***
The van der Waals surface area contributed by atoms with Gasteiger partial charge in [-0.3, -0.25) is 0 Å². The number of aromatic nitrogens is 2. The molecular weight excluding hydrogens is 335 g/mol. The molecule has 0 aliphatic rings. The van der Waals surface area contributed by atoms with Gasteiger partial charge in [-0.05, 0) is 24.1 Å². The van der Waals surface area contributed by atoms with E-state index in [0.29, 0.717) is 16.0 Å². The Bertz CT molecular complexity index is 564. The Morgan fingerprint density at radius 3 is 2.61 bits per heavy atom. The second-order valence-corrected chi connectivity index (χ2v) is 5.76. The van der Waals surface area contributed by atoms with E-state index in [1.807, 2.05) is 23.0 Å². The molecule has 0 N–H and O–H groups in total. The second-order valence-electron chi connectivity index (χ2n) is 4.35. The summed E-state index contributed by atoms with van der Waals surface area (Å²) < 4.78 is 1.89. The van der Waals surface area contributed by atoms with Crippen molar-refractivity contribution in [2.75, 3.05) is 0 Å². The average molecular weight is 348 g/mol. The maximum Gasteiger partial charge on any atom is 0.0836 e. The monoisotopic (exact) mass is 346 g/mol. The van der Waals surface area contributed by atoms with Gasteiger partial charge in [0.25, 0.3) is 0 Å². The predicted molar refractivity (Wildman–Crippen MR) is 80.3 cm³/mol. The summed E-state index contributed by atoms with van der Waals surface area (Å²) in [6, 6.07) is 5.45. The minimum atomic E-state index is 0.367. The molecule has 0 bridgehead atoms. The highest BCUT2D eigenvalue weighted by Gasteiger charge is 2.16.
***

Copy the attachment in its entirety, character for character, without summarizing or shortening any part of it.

The van der Waals surface area contributed by atoms with Gasteiger partial charge in [-0.3, -0.25) is 0 Å². The number of aromatic nitrogens is 2. The molecular weight excluding hydrogens is 335 g/mol. The molecule has 0 aliphatic rings. The van der Waals surface area contributed by atoms with Gasteiger partial charge in [-0.05, 0) is 24.1 Å². The van der Waals surface area contributed by atoms with E-state index in [0.29, 0.717) is 16.0 Å². The Bertz CT molecular complexity index is 564. The Morgan fingerprint density at radius 3 is 2.61 bits per heavy atom. The second-order valence-corrected chi connectivity index (χ2v) is 5.76. The van der Waals surface area contributed by atoms with E-state index in [1.807, 2.05) is 23.0 Å². The molecule has 0 N–H and O–H groups in total. The second-order valence-electron chi connectivity index (χ2n) is 4.35. The summed E-state index contributed by atoms with van der Waals surface area (Å²) < 4.78 is 1.89. The van der Waals surface area contributed by atoms with Crippen molar-refractivity contribution in [2.75, 3.05) is 0 Å². The average molecular weight is 348 g/mol. The maximum Gasteiger partial charge on any atom is 0.0836 e. The monoisotopic (exact) mass is 346 g/mol. The van der Waals surface area contributed by atoms with Gasteiger partial charge in [0.25, 0.3) is 0 Å². The predicted molar refractivity (Wildman–Crippen MR) is 80.3 cm³/mol. The summed E-state index contributed by atoms with van der Waals surface area (Å²) in [6, 6.07) is 5.45. The minimum atomic E-state index is 0.367. The molecule has 0 bridgehead atoms. The highest BCUT2D eigenvalue weighted by Gasteiger charge is 2.16.